This method of considering the subject supposes that there is just as much gained by keeping a debt a certain time after it is due, as is lost by paying it an equal length of time before it is due. But this is not exacily true; for hy keeping a debt unpaid after it is due, we gain the interest of it for that time, but by paying it before it is due, we lose only the discount, which has been shown to be somewhat less than the interest, (181). The following rule, founded on the analysis of the first example, will however be sufficiently correct for practical purposes.

189. RULE.--Multiply each of the payments by the time in which it is due, and divide the sum of the products by the sum of the payments; the quotient will be the equated time of payment.

QUESTIONS FOR PRACTICE. 2. A owes B $380, to be paid | 4. B owes C $190, to be $100 in 6 months, $120 in 7 paid as follows, viz. $50 in 6 months, and $160 in 10 months, months, $60 in 7 months, and what is the equated time for $80 in 10 months; what is the the payment of the debt ? equated time to pay the wbole? Ans. 8 months. I

Ans. 8 months. 3. A owes B $750, to be 5. Cowes D a certain sum paid as follows, viz. $500 in 2 of money, which is to be paid months, $150 in 3 months, and in 2 months, in 4 months, $100 in 4 months; what is and the remainder in 10 mo. the equated time to pay the what is the equated time to whole ?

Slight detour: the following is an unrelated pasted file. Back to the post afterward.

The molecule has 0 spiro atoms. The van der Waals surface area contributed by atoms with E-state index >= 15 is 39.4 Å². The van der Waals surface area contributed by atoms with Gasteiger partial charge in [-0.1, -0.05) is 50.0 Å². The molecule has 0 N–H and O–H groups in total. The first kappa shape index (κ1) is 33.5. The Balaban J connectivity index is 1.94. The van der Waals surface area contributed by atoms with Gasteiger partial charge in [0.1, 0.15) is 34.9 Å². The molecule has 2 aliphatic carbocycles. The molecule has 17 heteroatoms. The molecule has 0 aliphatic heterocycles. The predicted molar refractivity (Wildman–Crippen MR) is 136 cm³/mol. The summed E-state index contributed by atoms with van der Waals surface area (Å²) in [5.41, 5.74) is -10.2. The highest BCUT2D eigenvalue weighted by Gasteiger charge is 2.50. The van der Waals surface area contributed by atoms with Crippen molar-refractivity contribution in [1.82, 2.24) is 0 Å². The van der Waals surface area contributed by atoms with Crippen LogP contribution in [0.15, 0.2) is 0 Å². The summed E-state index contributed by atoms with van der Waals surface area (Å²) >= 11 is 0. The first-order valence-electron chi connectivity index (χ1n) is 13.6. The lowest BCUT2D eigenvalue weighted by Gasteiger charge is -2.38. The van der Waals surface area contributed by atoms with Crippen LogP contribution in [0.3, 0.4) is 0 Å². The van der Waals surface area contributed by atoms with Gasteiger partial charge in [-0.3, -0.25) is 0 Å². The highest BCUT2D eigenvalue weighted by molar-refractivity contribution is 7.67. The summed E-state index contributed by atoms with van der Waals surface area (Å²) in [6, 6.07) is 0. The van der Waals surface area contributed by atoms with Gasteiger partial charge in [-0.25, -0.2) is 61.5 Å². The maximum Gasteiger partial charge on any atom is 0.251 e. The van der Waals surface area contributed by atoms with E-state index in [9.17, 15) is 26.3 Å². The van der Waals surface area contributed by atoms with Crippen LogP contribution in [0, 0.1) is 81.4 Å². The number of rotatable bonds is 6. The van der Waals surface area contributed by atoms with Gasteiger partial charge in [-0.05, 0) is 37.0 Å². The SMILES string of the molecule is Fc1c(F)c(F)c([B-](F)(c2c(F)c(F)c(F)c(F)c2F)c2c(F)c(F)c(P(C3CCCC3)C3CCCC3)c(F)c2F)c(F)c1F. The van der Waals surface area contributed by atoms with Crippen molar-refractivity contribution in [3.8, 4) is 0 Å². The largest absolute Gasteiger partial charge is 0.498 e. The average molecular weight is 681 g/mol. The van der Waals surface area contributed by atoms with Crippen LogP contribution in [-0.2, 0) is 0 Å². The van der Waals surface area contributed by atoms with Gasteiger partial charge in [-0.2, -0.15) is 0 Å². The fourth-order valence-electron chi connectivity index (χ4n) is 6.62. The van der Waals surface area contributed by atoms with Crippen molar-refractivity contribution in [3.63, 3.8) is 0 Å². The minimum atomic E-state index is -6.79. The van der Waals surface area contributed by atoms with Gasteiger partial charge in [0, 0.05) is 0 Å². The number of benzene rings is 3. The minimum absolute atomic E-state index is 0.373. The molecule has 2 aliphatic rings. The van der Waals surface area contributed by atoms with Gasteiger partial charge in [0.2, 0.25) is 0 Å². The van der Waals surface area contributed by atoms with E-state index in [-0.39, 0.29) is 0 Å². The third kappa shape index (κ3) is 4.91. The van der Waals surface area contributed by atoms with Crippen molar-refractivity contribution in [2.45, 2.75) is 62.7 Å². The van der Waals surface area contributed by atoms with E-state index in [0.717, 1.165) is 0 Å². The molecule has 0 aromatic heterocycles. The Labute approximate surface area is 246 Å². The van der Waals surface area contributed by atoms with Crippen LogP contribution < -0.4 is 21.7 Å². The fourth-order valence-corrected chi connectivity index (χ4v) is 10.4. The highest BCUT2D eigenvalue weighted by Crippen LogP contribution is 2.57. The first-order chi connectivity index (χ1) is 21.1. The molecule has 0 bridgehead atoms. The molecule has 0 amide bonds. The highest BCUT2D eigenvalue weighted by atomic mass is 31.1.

pay the whole ? Aps, 4 mo. Ans. 24%8=2,15 mo. |


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1. What is the interest of | terest of $125 for 2 years, at $223.14 for 5 years, at 6 per 6 per cent ?

Ans. $66.942. 4. What is the amount of 2. What is the amount of

| $760.50 for 4 years, at 4 per 12, cents, for 500 years, at 6 |

cent, compound interest ?

| - 5. What is the amount of per cent?

ANS. $3.0/2:
Ans. $3.871.

$666 for 2 years,at 9 per cent. · 3. What is the compound in. compound interest ?

6. What is the present worth | 9. Supposing a note for 317 of 426 dollars payable in 4 dollars and 19 cts. to be dated years and 12 da. at 5 per cent ? | July 12, 1822, payable , Sept.

Ans. $354.489. 18, 1826, upon which were the 7. What is the present worth following endorsements, viz. of 960 dollars, payable as fol. Oct. 17, 1822 $61.10 lows, viz. in 3 months, } in March 20, 1823 73.61 6 months, and the rest in 9 Jan. 1, 1825 : 84. months, discount to be made what was due when the time at 6 per cent? Ans. $936.70. l of payment arrived ? 8. A buys a quantity of rice

By meth. 1.(178) $139.655) for $179.56; for what must be

meth. II. $144 363Ans. sell it to gain 11 per cent ? I meth. III. $139.653)

Ans. $199.311.